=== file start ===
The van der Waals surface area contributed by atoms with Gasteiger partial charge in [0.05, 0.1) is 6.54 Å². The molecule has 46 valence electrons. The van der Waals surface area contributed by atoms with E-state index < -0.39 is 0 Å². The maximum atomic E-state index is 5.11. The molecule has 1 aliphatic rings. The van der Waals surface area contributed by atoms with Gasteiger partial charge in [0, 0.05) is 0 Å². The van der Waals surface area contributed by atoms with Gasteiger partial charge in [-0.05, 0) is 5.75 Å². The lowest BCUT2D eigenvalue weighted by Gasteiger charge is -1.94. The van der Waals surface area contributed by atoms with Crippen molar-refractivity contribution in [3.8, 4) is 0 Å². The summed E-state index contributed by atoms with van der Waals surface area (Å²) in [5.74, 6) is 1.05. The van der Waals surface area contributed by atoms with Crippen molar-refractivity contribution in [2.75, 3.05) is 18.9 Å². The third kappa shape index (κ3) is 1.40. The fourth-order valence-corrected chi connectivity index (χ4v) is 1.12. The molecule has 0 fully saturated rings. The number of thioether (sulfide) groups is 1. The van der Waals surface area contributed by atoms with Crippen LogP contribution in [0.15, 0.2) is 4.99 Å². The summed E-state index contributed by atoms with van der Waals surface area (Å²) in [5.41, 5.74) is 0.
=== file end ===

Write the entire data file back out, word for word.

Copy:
The van der Waals surface area contributed by atoms with Gasteiger partial charge in [0.05, 0.1) is 6.54 Å². The molecule has 46 valence electrons. The van der Waals surface area contributed by atoms with E-state index < -0.39 is 0 Å². The maximum atomic E-state index is 5.11. The molecule has 1 aliphatic rings. The van der Waals surface area contributed by atoms with Gasteiger partial charge in [0, 0.05) is 0 Å². The van der Waals surface area contributed by atoms with Gasteiger partial charge in [-0.05, 0) is 5.75 Å². The lowest BCUT2D eigenvalue weighted by Gasteiger charge is -1.94. The van der Waals surface area contributed by atoms with Crippen molar-refractivity contribution in [3.8, 4) is 0 Å². The summed E-state index contributed by atoms with van der Waals surface area (Å²) in [5.74, 6) is 1.05. The van der Waals surface area contributed by atoms with Crippen molar-refractivity contribution in [2.75, 3.05) is 18.9 Å². The third kappa shape index (κ3) is 1.40. The fourth-order valence-corrected chi connectivity index (χ4v) is 1.12. The molecule has 0 fully saturated rings. The number of thioether (sulfide) groups is 1. The van der Waals surface area contributed by atoms with Crippen LogP contribution in [0.15, 0.2) is 4.99 Å². The summed E-state index contributed by atoms with van der Waals surface area (Å²) in [5.41, 5.74) is 0.